“As a teenager, I started to feel like a dwindling army, spread over too many fronts. Slowly but surely, I spiraled into a deep depression.
My parents were in no position to help me. Apart from me witnessing their arguments, their involvement in my daily life was minimal. They were too deeply entangled with their own demons. I never felt free to openly discuss my problems and thoughts with them. They rarely helped with homework, teenage angst and insecurities. I had no choice but to overcome all obstacles by myself.
Gradually, the stress at home, alongside my other troubles, became too much for me to handle. I became suicidal. During this phase of my life, I frequently jumped up onto bridge railings, despite being probably the worst athlete anyone had ever laid eyes on. With no sense of balance or coordination, I would teeter at the edge of the abyss. One part of me hoping I would fall and wondering who would notice or care. Another part of me shaking my heavy head at my stupidity and wanting to live, to live a full life more than anything.
Thankfully, these moments of tempting fate taught me how much I loved being alive. After only a few months of contemplating taking my own life, I dug deep and found courage. And I made a decision: whenever faced with seemingly insurmountable problems, I would do my best to stop running, stop resisting and instead choose to embrace them.”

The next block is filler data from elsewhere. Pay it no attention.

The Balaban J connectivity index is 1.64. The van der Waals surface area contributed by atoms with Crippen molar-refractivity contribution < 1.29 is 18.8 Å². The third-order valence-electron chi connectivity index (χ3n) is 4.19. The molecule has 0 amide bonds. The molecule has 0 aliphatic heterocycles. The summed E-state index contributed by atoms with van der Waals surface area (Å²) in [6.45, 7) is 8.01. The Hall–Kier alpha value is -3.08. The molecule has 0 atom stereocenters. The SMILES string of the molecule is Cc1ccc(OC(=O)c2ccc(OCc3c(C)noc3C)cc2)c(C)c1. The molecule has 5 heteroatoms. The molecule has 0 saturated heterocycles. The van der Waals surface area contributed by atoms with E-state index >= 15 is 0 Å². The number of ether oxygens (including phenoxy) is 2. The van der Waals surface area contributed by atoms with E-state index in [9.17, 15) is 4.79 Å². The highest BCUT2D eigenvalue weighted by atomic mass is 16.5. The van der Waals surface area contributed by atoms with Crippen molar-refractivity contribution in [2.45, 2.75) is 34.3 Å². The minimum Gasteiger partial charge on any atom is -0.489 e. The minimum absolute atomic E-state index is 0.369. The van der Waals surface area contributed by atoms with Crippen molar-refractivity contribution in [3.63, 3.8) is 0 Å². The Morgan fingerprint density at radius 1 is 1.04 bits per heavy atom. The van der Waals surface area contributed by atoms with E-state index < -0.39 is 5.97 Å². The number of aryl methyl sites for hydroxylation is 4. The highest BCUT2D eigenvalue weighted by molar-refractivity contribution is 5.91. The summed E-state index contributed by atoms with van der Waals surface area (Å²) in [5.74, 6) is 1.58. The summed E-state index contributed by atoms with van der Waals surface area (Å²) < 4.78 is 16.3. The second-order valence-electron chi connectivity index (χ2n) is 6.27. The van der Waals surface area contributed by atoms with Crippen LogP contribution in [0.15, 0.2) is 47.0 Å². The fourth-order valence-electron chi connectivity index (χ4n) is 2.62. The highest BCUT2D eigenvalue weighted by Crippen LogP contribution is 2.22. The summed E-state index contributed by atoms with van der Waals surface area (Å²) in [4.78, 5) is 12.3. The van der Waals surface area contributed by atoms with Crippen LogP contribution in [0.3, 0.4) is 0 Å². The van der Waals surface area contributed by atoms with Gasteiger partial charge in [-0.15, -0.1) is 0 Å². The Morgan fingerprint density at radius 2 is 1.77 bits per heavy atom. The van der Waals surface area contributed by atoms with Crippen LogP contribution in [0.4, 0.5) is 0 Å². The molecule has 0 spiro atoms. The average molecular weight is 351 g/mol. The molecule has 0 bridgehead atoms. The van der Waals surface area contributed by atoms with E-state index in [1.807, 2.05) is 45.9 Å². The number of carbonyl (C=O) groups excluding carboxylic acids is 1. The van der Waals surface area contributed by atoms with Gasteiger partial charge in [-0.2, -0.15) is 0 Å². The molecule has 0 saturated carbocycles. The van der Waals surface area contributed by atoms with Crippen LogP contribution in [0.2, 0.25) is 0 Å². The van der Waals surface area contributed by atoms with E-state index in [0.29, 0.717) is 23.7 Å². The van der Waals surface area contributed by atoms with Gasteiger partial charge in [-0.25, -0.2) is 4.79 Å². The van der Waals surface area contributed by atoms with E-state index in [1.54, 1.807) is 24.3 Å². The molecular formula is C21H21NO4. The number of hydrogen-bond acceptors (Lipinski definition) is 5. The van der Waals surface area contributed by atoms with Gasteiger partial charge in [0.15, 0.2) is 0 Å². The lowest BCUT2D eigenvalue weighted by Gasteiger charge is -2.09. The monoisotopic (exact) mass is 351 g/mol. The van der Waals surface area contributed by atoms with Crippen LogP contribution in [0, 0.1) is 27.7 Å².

(Excerpt from “Paralian: Not Just Transgender”, Chapter 5, “Swabian Ocean”)
I’ve experienced times like these more than once over the years (and probably will again).
It just got too much sometimes as I became a sherpa struggling through my very own Himalayan mountain ranges. As life added bag by bag to my load, the weight began crushing me. Labouring on, lonely, caught in a storm, the air thinning with every step I took, it seemed soothing and attractive to simply jump off the edge of a cliff and have it done with.
I am glad I never jumped. It’s not just a cliche: there always IS a way. And life is damn beautiful precisely because those forbidding mountain ranges sometimes rise up way too high in front of us. So we go forward, put one proverbial, optimistic hiking boot in front of the other, over and over, until we conquer those mountains. We have the strength to do it more than once in life if we have to. And along the way, throughout our journey, we discover moments of pure happiness we’d never have found otherwise.